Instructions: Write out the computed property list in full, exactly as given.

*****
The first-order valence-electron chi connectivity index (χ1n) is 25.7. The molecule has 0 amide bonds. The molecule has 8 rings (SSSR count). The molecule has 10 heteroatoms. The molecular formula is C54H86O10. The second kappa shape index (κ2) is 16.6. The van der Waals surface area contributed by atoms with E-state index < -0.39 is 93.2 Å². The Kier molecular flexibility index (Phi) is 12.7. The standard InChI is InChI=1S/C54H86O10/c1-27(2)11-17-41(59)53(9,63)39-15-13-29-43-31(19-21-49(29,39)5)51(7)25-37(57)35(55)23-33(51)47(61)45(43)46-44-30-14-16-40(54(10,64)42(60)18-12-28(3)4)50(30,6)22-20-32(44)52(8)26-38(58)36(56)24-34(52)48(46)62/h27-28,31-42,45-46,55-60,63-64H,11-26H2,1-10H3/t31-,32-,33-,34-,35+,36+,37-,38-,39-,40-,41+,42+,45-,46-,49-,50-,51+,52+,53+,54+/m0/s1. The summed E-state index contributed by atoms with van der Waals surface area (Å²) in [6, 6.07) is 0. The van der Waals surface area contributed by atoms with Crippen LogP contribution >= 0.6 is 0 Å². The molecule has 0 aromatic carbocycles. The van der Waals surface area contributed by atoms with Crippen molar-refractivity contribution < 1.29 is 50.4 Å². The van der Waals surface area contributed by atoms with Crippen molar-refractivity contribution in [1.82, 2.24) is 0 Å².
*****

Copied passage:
The first-order valence-electron chi connectivity index (χ1n) is 25.7. The molecule has 0 amide bonds. The molecule has 8 rings (SSSR count). The molecule has 10 heteroatoms. The molecular formula is C54H86O10. The second kappa shape index (κ2) is 16.6. The van der Waals surface area contributed by atoms with E-state index < -0.39 is 93.2 Å². The Kier molecular flexibility index (Phi) is 12.7. The standard InChI is InChI=1S/C54H86O10/c1-27(2)11-17-41(59)53(9,63)39-15-13-29-43-31(19-21-49(29,39)5)51(7)25-37(57)35(55)23-33(51)47(61)45(43)46-44-30-14-16-40(54(10,64)42(60)18-12-28(3)4)50(30,6)22-20-32(44)52(8)26-38(58)36(56)24-34(52)48(46)62/h27-28,31-42,45-46,55-60,63-64H,11-26H2,1-10H3/t31-,32-,33-,34-,35+,36+,37-,38-,39-,40-,41+,42+,45-,46-,49-,50-,51+,52+,53+,54+/m0/s1. The summed E-state index contributed by atoms with van der Waals surface area (Å²) in [6, 6.07) is 0. The van der Waals surface area contributed by atoms with Crippen LogP contribution >= 0.6 is 0 Å². The molecule has 0 aromatic carbocycles. The van der Waals surface area contributed by atoms with Crippen molar-refractivity contribution < 1.29 is 50.4 Å². The van der Waals surface area contributed by atoms with Crippen molar-refractivity contribution in [1.82, 2.24) is 0 Å².